There'll be some who will want to plug the Nose for saying it, but advocates for gay marriage are beginning to look and sound like...well, the Bush administration.
The Nose first noticed the similarity back when three of the county's four elected commissioners, along with chair Diane Linn, met secretly with Basic Rights Oregon to do the legal analysis, plot the timing and even discuss the renting of the stage for last month's historic decision to pass out same-sex marriage licenses.
While the commissioners' reading of the Oregon Constitution may be sound, the Nose can't but help have sympathy with those who, like Joseph Tam, are fuming. Tam, a former Portland School Board member who is running against County Commissioner Maria Rojo de Steffey, thinks there isn't much difference between the behavior of the liberal county commissioners and that of Vice President Dick Cheney. That's right, Cheney.
Remember when Cheney secretly consulted with representatives of oil companies to hammer out a draft of the federal energy bill? An elected official, meeting behind closed doors with a special-interest group to create a policy that directly benefits them?
On Friday, gay-marriage advocates took another page from the Bush administration's playbook. Earlier that morning, both sides of the debate faced off in Multnomah County Circuit Court. Lawyers from the American Civil Liberties Union argued that the current state marriage statutes that prohibit gay marriage discriminate unfairly based on sexual orientation and gender (Bob can marry Sally, but Betty can't). On the other side, the Defense of Marriage Coalition stated its claim that the framers of the state constitution would have intended to protect traditional hetero marriage. It was two hours of refreshingly courteous courtroom drama.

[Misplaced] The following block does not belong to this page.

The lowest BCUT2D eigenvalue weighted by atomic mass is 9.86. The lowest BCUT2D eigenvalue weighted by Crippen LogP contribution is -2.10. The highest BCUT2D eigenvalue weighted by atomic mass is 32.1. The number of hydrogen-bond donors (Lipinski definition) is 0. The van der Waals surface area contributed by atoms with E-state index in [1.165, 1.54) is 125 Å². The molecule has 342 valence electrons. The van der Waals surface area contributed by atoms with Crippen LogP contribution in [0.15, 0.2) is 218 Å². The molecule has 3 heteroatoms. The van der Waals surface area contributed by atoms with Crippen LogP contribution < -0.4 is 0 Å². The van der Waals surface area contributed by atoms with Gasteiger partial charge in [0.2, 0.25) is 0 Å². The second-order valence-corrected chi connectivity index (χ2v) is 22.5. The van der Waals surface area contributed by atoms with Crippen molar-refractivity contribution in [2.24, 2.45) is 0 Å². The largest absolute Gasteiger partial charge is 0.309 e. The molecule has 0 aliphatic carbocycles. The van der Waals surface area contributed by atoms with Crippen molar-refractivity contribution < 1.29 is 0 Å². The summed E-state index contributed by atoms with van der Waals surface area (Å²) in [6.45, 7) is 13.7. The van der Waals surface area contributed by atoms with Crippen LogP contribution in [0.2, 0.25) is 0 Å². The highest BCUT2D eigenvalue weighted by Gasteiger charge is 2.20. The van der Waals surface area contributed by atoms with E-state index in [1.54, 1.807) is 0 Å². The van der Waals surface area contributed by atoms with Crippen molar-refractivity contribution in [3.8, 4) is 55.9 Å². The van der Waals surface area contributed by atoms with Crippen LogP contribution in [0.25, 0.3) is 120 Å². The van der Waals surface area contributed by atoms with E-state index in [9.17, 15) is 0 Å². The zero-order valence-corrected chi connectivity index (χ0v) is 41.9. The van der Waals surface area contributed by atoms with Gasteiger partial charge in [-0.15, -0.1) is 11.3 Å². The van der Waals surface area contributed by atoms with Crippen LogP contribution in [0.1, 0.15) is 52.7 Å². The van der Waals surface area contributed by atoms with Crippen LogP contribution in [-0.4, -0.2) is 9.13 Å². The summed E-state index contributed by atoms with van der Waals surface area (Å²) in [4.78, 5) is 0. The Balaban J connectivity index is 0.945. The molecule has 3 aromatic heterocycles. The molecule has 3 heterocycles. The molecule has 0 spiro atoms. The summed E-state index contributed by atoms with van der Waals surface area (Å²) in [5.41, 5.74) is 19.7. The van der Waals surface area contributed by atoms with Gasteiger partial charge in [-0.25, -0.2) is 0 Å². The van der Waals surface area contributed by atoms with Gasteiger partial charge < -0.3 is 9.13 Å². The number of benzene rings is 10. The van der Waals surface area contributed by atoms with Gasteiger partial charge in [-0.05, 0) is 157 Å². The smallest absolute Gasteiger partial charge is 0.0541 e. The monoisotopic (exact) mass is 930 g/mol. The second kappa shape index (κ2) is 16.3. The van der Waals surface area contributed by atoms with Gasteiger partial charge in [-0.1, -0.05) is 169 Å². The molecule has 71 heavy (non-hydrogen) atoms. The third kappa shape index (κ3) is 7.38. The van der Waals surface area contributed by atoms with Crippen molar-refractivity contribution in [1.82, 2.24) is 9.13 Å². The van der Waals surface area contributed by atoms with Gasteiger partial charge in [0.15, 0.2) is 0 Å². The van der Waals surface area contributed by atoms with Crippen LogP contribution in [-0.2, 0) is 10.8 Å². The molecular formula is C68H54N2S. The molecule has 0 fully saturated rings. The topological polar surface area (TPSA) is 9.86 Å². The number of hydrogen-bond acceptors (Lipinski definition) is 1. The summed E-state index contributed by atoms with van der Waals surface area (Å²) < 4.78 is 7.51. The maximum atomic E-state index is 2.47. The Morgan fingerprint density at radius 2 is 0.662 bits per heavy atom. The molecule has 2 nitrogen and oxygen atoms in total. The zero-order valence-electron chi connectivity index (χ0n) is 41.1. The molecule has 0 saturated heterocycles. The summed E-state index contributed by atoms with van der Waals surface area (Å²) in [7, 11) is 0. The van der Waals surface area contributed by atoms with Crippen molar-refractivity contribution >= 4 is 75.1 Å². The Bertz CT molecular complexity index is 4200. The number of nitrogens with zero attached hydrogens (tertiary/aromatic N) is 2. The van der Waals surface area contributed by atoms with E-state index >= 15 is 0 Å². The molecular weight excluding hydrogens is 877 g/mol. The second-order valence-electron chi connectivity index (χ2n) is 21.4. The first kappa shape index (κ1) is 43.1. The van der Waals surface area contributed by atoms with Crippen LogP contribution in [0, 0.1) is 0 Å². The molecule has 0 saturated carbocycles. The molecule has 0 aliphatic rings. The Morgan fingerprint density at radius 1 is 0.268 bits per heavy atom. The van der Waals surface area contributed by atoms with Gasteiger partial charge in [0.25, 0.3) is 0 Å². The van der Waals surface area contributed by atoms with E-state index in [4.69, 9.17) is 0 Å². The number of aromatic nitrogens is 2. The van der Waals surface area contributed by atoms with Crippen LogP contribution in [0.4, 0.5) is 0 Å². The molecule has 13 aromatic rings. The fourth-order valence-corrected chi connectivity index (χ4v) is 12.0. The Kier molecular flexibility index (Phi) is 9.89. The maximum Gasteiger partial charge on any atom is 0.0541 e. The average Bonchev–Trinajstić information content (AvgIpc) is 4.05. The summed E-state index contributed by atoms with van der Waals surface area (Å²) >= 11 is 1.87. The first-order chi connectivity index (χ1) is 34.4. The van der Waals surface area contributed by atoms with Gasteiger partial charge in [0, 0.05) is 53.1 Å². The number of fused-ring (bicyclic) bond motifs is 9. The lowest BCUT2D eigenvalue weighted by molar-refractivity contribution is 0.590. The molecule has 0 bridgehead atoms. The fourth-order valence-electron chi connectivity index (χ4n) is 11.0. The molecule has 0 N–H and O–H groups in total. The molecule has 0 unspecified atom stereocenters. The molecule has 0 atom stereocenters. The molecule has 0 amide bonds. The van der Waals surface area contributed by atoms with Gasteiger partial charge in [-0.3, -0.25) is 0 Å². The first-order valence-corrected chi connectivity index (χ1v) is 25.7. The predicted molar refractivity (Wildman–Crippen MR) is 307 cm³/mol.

That civility ended shortly after the gavel came down. At a press conference following the proceedings, BRO lobbyist Maura Roche laid into the coalition for using "lies and slurs" about gays to achieve their evil aims.
Like President Bush, some of Oregon's gay-rights activists have adopted a "you're either with us or against us" mentality. Anyone who challenges their worldview is suspect.
Like our Commander-in-Chief, they're not that interested in public debate, reaching out to the other side or admitting that they might have made mistakes in pursuing what they believe is a good cause.
To Bush, anyone who challenges his administration's handling of the 9/11 attacks or the war in Iraq is unpatriotic. To the BRO, anyone who doesn't like having gay marriage shoved down their throats is choking on their own homophobia.
Now, the Nose supports gay marriage. The way he sees it, what's good for the goose and the gander ought to be good for the gander and the gander. He's certainly not interested in the separate-and-unequal idea of civil unions when he knows that it would leave 14 million gay Americans without the same privileges of marriage and feeling like second-class citizens.
But gay-rights advocates would do well to climb down from the moral high ground for a moment and look back at history. After all, it wasn't so long ago that Lon Mabon and his fanatically anti-gay Oregon Citizens Alliance were the ones calling names, chastising people who disagreed with them and alienating everyone in the middle. And look how far that got them.